5 signs your leadership style is too soft
There’s huge pressure on leaders to keep employees engaged and inspired and to create workplaces that are fun and fulfilling. But sometimes these initiatives go too far and bottom-line business results suffer. Leaders turn overly soft and are so focused on making people happy that they forget to help employees be productive and efficient.
There are four fundamental leadership styles: Diplomat, Pragmatist, Idealist and Steward. Leaders can be effective or ineffective within each of these four styles, but one style in particular is at the greatest risk of being too soft—the Diplomat.
Diplomats prize interpersonal harmony. These leaders are kind, social, and giving, and typically build deep personal bonds with their employees. They’re often known for being able to resolve conflicts peacefully (and for avoiding conflicts in the first place). Working for Diplomats has been described as being more fun and social than working for other types of leaders. Diplomats put less emphasis on challenging their employees, focusing instead on putting their people in positions that leverage their strengths so they can reliably achieve success. And traditional measures of employee satisfaction are often very high for Diplomats.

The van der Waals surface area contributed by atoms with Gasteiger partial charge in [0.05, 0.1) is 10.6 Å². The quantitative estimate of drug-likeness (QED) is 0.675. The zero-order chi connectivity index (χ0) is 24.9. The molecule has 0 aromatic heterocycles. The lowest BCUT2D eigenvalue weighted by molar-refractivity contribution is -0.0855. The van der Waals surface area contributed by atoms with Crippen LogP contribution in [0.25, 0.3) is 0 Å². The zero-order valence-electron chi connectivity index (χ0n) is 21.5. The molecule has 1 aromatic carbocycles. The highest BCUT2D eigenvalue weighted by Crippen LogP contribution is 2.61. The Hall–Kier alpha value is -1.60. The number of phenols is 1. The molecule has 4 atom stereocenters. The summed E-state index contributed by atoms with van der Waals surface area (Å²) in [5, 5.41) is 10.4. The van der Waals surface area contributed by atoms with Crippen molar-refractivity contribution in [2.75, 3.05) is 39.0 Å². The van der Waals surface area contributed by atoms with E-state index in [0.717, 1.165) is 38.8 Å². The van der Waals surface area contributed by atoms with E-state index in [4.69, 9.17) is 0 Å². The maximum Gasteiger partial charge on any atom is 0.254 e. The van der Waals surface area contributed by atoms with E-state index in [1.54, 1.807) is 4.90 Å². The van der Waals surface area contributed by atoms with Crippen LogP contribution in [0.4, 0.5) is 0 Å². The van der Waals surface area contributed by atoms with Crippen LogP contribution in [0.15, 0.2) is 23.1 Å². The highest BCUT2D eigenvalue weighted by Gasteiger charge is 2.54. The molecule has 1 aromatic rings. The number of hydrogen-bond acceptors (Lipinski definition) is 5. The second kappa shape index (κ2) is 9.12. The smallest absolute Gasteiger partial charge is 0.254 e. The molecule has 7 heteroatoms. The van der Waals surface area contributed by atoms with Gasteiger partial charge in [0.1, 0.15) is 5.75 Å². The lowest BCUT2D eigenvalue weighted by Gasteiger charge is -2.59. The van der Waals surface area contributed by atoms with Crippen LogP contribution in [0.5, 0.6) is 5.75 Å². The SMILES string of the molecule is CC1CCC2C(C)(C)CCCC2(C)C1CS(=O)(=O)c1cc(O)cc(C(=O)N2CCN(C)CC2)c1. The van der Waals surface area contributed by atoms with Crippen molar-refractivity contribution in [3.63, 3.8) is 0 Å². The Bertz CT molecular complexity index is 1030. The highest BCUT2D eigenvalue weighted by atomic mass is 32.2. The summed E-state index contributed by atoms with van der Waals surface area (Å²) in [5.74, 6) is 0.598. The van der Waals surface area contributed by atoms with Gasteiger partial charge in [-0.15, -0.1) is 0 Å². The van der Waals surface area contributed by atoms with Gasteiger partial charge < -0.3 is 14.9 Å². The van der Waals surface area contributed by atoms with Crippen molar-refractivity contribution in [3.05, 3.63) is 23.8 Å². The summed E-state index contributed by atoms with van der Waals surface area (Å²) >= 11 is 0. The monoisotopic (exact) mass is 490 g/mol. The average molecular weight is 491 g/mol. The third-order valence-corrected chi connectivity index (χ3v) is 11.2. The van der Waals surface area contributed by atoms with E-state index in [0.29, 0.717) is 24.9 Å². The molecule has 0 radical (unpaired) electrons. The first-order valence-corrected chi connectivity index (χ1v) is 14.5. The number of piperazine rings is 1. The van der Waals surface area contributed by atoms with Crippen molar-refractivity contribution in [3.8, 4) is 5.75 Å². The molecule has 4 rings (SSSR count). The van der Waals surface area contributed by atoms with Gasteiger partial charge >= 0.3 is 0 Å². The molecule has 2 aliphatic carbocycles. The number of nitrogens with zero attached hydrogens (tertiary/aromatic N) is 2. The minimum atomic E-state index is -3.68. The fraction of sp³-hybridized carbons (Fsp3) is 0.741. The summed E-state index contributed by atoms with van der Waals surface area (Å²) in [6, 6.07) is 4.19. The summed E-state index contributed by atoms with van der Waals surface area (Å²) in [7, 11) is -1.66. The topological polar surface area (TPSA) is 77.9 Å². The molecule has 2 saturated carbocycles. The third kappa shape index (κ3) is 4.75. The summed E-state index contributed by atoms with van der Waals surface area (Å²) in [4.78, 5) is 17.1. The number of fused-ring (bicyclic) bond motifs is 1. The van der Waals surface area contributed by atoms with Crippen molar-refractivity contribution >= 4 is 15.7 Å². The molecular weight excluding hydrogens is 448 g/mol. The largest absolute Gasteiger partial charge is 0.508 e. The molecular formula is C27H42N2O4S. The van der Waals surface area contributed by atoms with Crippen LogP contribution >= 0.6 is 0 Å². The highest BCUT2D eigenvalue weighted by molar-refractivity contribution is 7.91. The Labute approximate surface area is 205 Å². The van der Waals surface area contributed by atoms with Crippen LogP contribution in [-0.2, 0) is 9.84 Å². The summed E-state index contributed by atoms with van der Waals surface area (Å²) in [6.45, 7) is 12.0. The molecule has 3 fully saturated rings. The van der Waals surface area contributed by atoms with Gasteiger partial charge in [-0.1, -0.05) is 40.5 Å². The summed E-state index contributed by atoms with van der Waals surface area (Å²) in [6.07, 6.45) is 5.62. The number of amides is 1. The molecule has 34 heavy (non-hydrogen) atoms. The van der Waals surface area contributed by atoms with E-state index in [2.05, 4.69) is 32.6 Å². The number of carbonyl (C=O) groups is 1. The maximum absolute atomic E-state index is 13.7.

Working for a boss with a Diplomat leadership style can be an amazing experience. But if any of the Diplomat characteristics sound similar to your leadership style, you want to make sure you don’t go to extremes. Here are five signs that your leadership style has become too yielding…